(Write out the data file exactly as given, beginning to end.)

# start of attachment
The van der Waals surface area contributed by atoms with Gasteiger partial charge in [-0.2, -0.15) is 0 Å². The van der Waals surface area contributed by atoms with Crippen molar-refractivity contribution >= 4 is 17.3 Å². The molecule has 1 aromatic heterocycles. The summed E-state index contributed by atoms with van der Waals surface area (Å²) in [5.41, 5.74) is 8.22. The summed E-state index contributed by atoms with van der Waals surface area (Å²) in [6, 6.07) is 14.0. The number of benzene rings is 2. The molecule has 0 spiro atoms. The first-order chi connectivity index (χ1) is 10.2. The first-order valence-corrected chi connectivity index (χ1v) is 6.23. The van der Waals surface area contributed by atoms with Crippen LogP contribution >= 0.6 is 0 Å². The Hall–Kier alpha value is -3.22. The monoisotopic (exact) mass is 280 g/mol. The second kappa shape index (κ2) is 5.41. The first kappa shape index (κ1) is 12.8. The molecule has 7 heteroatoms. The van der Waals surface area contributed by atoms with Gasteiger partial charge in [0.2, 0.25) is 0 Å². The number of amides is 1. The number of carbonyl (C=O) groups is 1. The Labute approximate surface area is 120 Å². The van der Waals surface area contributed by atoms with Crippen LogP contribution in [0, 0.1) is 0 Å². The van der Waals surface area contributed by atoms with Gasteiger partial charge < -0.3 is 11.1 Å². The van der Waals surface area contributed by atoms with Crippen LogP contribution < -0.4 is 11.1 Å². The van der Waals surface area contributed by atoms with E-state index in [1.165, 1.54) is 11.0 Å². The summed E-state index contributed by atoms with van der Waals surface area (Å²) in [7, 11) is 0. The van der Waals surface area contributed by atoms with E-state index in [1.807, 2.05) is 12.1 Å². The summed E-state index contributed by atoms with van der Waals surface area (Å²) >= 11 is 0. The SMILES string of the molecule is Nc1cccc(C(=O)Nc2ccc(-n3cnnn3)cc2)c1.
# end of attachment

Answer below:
The van der Waals surface area contributed by atoms with Gasteiger partial charge in [-0.2, -0.15) is 0 Å². The van der Waals surface area contributed by atoms with Crippen molar-refractivity contribution >= 4 is 17.3 Å². The molecule has 1 aromatic heterocycles. The summed E-state index contributed by atoms with van der Waals surface area (Å²) in [5.41, 5.74) is 8.22. The summed E-state index contributed by atoms with van der Waals surface area (Å²) in [6, 6.07) is 14.0. The number of benzene rings is 2. The molecule has 0 spiro atoms. The first-order chi connectivity index (χ1) is 10.2. The first-order valence-corrected chi connectivity index (χ1v) is 6.23. The van der Waals surface area contributed by atoms with Crippen LogP contribution >= 0.6 is 0 Å². The Hall–Kier alpha value is -3.22. The monoisotopic (exact) mass is 280 g/mol. The second kappa shape index (κ2) is 5.41. The first kappa shape index (κ1) is 12.8. The molecule has 7 heteroatoms. The van der Waals surface area contributed by atoms with Gasteiger partial charge in [0.2, 0.25) is 0 Å². The number of amides is 1. The number of carbonyl (C=O) groups is 1. The Labute approximate surface area is 120 Å². The van der Waals surface area contributed by atoms with Crippen LogP contribution in [0, 0.1) is 0 Å². The van der Waals surface area contributed by atoms with Gasteiger partial charge < -0.3 is 11.1 Å². The van der Waals surface area contributed by atoms with Crippen LogP contribution < -0.4 is 11.1 Å². The van der Waals surface area contributed by atoms with E-state index in [1.165, 1.54) is 11.0 Å². The summed E-state index contributed by atoms with van der Waals surface area (Å²) in [7, 11) is 0. The van der Waals surface area contributed by atoms with E-state index in [1.807, 2.05) is 12.1 Å². The summed E-state index contributed by atoms with van der Waals surface area (Å²) >= 11 is 0. The SMILES string of the molecule is Nc1cccc(C(=O)Nc2ccc(-n3cnnn3)cc2)c1.